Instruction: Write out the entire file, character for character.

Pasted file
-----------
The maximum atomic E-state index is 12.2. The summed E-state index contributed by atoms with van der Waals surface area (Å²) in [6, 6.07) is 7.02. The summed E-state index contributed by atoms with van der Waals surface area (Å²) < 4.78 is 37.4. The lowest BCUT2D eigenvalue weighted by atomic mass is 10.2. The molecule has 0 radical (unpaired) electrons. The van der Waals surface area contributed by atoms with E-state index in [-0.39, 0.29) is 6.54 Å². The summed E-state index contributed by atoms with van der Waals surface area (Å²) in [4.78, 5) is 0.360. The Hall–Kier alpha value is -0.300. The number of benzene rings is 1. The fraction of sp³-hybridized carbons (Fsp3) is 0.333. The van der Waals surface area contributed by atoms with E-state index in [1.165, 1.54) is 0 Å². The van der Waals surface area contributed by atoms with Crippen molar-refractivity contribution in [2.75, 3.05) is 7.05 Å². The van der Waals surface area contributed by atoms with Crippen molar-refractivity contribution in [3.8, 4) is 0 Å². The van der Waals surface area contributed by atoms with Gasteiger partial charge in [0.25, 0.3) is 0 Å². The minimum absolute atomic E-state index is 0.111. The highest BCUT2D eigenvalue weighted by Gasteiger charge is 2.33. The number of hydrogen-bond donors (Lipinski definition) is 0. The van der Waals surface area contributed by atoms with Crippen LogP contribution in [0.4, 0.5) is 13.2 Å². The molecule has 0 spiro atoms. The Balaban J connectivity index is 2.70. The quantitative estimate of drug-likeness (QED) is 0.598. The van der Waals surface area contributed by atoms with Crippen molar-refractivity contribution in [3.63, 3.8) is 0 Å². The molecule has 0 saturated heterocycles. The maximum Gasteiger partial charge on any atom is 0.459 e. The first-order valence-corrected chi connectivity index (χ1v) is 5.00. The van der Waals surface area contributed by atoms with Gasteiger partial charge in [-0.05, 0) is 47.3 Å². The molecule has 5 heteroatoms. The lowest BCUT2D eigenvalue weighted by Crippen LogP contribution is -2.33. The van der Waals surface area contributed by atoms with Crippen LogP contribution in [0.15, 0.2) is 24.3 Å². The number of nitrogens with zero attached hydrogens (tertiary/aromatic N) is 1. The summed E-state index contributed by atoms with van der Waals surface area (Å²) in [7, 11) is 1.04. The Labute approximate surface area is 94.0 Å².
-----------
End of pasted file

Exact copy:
The maximum atomic E-state index is 12.2. The summed E-state index contributed by atoms with van der Waals surface area (Å²) in [6, 6.07) is 7.02. The summed E-state index contributed by atoms with van der Waals surface area (Å²) < 4.78 is 37.4. The lowest BCUT2D eigenvalue weighted by atomic mass is 10.2. The molecule has 0 radical (unpaired) electrons. The van der Waals surface area contributed by atoms with E-state index in [-0.39, 0.29) is 6.54 Å². The summed E-state index contributed by atoms with van der Waals surface area (Å²) in [4.78, 5) is 0.360. The Hall–Kier alpha value is -0.300. The number of benzene rings is 1. The fraction of sp³-hybridized carbons (Fsp3) is 0.333. The van der Waals surface area contributed by atoms with E-state index in [1.165, 1.54) is 0 Å². The van der Waals surface area contributed by atoms with Crippen molar-refractivity contribution in [2.75, 3.05) is 7.05 Å². The van der Waals surface area contributed by atoms with Crippen molar-refractivity contribution in [3.8, 4) is 0 Å². The van der Waals surface area contributed by atoms with Gasteiger partial charge in [0.25, 0.3) is 0 Å². The minimum absolute atomic E-state index is 0.111. The highest BCUT2D eigenvalue weighted by Gasteiger charge is 2.33. The number of hydrogen-bond donors (Lipinski definition) is 0. The van der Waals surface area contributed by atoms with Crippen LogP contribution in [0.4, 0.5) is 13.2 Å². The molecule has 0 spiro atoms. The Balaban J connectivity index is 2.70. The quantitative estimate of drug-likeness (QED) is 0.598. The van der Waals surface area contributed by atoms with Crippen molar-refractivity contribution in [3.63, 3.8) is 0 Å². The molecule has 0 saturated heterocycles. The maximum Gasteiger partial charge on any atom is 0.459 e. The first-order valence-corrected chi connectivity index (χ1v) is 5.00. The van der Waals surface area contributed by atoms with Gasteiger partial charge in [-0.05, 0) is 47.3 Å². The molecule has 5 heteroatoms. The lowest BCUT2D eigenvalue weighted by Crippen LogP contribution is -2.33. The van der Waals surface area contributed by atoms with Crippen LogP contribution in [0.15, 0.2) is 24.3 Å². The number of nitrogens with zero attached hydrogens (tertiary/aromatic N) is 1. The summed E-state index contributed by atoms with van der Waals surface area (Å²) in [7, 11) is 1.04. The Labute approximate surface area is 94.0 Å².